Just before graduation I started full time as a video producer and social media manager for the largest law firm in Pittsburgh based on my prior experience. This was my first office job that I needed to dress wear a tie everyday and started my passion for menswear. I spent a lot of time researching brands, fabrics, designers and learned of this new world. You make a lot of mistakes when you start “dressing well” but you have to start somewhere. My girlfriend (now wife) always encouraged me to improve my style and has much better taste than me.

That lasted a year then I started a sales job with a local tech startup focused on helping the retail industry. Most of my meetings were with c-level executives in fashion so the stakes and my salary went way up. More clothing, higher budget. Learning more about the inner workings of the industry was inspiring and addicting. I did have an itch to create again and tap into my design/video background and my love of YouTube never dimmed. 2014 was a hectic year as my fiancé and I planned a wedding and I started a new job but on my honeymoon the idea for The Kavalier crystallized. It was the first time in 4 years I wasn’t actively focused on something for work or school.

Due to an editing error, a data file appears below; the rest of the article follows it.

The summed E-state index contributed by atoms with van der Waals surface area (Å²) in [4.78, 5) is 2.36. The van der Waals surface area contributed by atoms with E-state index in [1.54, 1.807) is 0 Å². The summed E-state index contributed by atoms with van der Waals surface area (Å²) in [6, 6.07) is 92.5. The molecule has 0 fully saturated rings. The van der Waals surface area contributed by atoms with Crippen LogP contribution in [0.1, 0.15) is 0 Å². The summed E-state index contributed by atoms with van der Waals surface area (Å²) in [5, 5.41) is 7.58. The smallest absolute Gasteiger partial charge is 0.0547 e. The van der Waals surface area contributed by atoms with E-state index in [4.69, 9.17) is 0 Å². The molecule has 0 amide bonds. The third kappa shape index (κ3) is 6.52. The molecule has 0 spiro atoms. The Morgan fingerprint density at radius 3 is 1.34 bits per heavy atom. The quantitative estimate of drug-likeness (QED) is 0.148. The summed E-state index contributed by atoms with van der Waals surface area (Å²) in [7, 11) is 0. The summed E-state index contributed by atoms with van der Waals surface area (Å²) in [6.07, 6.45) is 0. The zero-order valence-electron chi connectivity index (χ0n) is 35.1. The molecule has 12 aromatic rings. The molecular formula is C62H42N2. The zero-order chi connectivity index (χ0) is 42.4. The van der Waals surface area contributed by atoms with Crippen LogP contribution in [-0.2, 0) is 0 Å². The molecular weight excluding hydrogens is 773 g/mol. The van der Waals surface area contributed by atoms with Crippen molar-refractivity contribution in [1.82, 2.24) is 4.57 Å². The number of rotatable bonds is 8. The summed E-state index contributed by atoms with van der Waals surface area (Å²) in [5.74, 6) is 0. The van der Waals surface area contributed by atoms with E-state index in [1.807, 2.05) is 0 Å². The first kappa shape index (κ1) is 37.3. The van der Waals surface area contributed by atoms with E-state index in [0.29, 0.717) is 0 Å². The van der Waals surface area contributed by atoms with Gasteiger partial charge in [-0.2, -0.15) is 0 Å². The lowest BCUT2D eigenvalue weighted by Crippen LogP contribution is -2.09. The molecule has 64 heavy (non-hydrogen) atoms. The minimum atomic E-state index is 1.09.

I came home, registered the domain, wrote a lot of ideas and concepts for my direction, and decided I would post my first video in January. At the time online mattress startups were just permeating the industry and I wanted to do an honest comparison between them, that video took almost a year to finish. I hoped that someday I would be able to support myself via the channel so that I could produce content full time but had no written road map - just post great videos.

Take us through the process of getting started.

Before I started shooting my first video I had an idea of where I wanted to go and the format I wanted to follow. I recognized it was important to get something posted so I used my iPhone to record everything and just went for it.

I chose Frank and Oak as my first brand because I was a huge fan of the brand and very few people were talking about them online. At the time I was getting monthly deliveries of clothes from them so I decided my first year would be a video each month of my box, review it, and ask people to sign up with my link so I could earn some money to buy more clothing. I was familiar with Final Cut from my earlier roles and pushed through the agony of listening/watching yourself. It took about 1 week to get my first comment from a guy named Jaron which was thrilling. I used to get emails each time someone commented on a video. Had to turn those off after the first few months and I felt incredibly lucky.

My first setup